An intriguing new restauarant is coming to Boston, introducing Indian-Chinese cuisine. I am looking forward to checking it out.
Mumbai Chopstix, a 60-seat indoor/outdoor café at 254 Newbury Street in the Back Bay will open by the end of the month. It is owned and operated by One World Cuisine, the operators of Mantra, Diva Indian Bistro and Diva Lounge, Bukhara, Mela, Kashmir, Café of India, Shalimar Indian Grocery & Spices, and Dosa Factory.
Mumbai Chopstix will combine Chinese ingredients and cooking techniques with Indian seasonings (and sometimes vice versa). It was developed in the 1800s as Chinese immigrants -- mostly from Shanghai and Canton -- flowed into the city of Calcutta, forming a thriving leather-tanning district and Chinatown in the neighborhood of Tangra.
Today, there are more than 20,000 Chinese people in Calcutta, and the merging of Indian chiles, peppers, spices and sauces adds interest to their native dishes. Indian-Chinese restaurants thrive in most of the major cities in India. In fact, a 2007 poll found it to be the #1 favorite cuisine of Indians, beyond their own. In North America, Indian-Chinese cooking can be found in New York, San Francisco, Atlanta, Seattle, Dallas and Toronto.
Mumbai Chopstix Chef Giridhar grew up in Calcutta, eating and cooking Indian-Chinese food. He is enthusiastic about bringing the food of his hometown to Boston. “It’s complex, delicious and addictive,” he says.
Dishes flavored with hot chiles, ginger, garlic, yogurt, cumin and tumeric will be served in woks, with chopsticks. Mongolian Hot Pots, like those served in the days of Ghengis Khan, will be a specialty. Prices are $5-8 for soups, salads and starters. Entrees average $16.
The restaurant was designed by the region’s foremost feng shui master, whose advice on the layout, materials and color scheme of the dining room will help to ensure optimum success and reputation for the restaurant in 2010. Each of eight compass directions in the restaurant was assessed and charted to enhance its energy, or “chi.”
Dining room décor follows basic feng shui precepts that combine fire and wood, wood and water, metal and earth. The northwest angle of the front door, for example, is related to sociability and networking, and is particularly favorable this year, although other design elements may require “tweaking” from year to year.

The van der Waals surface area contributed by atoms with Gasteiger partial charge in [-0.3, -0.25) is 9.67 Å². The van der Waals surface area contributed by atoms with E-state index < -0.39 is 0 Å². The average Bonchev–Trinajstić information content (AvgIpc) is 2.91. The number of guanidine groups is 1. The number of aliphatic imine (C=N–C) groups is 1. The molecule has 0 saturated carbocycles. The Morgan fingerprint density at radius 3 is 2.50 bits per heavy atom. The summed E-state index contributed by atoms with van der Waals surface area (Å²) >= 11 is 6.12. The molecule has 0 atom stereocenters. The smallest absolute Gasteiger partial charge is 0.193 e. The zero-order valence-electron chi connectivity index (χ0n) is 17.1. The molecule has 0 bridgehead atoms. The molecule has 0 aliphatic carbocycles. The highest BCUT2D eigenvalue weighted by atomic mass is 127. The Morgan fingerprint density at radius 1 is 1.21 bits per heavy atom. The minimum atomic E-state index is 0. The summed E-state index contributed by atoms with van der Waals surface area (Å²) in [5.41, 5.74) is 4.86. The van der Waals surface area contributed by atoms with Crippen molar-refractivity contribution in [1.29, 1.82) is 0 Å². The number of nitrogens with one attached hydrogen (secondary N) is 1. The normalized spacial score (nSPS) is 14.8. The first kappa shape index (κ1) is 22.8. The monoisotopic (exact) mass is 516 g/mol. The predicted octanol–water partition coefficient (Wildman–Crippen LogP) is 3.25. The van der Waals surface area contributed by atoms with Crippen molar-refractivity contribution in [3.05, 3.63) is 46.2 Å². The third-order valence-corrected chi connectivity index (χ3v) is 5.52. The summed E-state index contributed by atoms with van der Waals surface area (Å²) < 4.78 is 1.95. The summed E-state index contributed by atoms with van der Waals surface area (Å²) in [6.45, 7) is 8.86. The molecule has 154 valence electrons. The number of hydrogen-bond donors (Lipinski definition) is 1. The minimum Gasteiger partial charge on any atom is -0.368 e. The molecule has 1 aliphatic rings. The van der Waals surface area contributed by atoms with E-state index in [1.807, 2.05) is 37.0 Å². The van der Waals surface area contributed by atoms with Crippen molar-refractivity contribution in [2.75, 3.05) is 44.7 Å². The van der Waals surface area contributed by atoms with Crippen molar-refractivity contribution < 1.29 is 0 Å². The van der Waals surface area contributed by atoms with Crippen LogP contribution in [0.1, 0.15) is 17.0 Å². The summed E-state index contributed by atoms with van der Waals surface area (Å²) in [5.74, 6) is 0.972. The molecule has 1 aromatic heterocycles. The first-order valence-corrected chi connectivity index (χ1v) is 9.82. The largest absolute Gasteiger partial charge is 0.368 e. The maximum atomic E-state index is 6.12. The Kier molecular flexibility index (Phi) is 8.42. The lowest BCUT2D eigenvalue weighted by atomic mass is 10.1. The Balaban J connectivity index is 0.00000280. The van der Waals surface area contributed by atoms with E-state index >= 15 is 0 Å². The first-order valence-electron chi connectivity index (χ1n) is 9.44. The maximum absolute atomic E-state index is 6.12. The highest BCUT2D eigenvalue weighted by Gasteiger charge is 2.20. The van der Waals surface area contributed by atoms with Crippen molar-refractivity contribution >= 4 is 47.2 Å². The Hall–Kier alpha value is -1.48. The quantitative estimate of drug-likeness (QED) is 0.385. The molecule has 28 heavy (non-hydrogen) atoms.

Typical Indian-Chinese dishes
* Raw Papaya Salad with basil chile, roasted peanuts and tamarind sauce
* Drums of Heaven: fried chicken wings with sesame-based Mumbai salsa
* Burnt Ginger Lemon Pepper Soup
* “Hakka” Style Pan-Fried Dry Chilli Chicken – Fish – Lamb or Cheese
* Five Spice Salt and Pepper Squid
* Chicken Manchurian: Dumplings sautéed in soy-cilantro sauce
* Crispy Half or Whole Duck
* Crispy Whole Pomfret
* Shrimp in Calcutta-Szechuan Sauce
* Steamed Vegetable Momos with Tangra Chilli sauce
* Tandoori Chicken Spring Rolls
* “Naga” Style Lachew Cauliflower Dumplings with sweet and sour sauce
* Black Pepper Chicken with Snowpeas
* Singapore Style Lo Mein Noodles with BBQ Pork and Eggs
Mumbai Chopstix Indian-Chinese desserts are also unique. Boston will be introduced to Date Pancakes, Fried Ice Cream, and Banana Toffee.
A list of sake-based cocktails, wine, beer and Chinese teas accompanies the menu.
Here is a recipe that you can try at home:
Chilli Chicken (Courtesy of Mumbai Chopstix)
More than any other, this dish typifies the flavors and methodology of Indian-Chinese cooking. Note the unusual spelling of the word chilli.
1 ½ lbs. boneless chicken breast
1 onion, cut into 1” dice
1 green pepper, cut into 1” dice
1 red pepper, cut into 1” dice
1 yellow pepper, cut into 1” dice
1 tsp. light soy sauce
1 tsp. red chile powder
1 tsp. red chile paste
1 egg, lightly beaten
2 TB. cornstarch
8 whole red chiles, julienne
1 TB ginger, minced
6 cloves garlic, minced
8 whole green chiles, julienne
12 oz. chicken stock
1 tsp. dark soy sauce
1 tsp. oyster sauce
1 TB. tomato paste
1 tsp. sugar
½ tsp. cracked white pepper
bottle of vegetable or canola oil for frying
chopped scallions to taste
Cut raw chicken into 1” cubes and marinate for 10-15 minutes in the dark soy sauce, mixed with chile powder, beaten egg and 1 TB. cornstarch.
Heat about 2” of vegetable oil in a frying pan until hot, then deep-fry the chicken cubes til golden brown. Drain well on paper towels and set aside (keep warm).
Heat 1 TB. oil in a wok and toss in the ginger, garlic, red and green chiles (the dish can be made hotter or milder by adjusting quantities). Cook for about 15 seconds, then add the onions, peppers and chicken stock and bring to a boil.
Next, add the chicken pieces, the light soy, oyster sauce, tomato paste, sugar and white pepper and cook for 3 minutes more.
Dissolve the remaining 1 TB. cornstarch into an equal amount of cold water, and add it to the wok to thicken the sauce. Serve hot over white rice or crispy chow mein noodles. Garnish with chopped scallions if desired.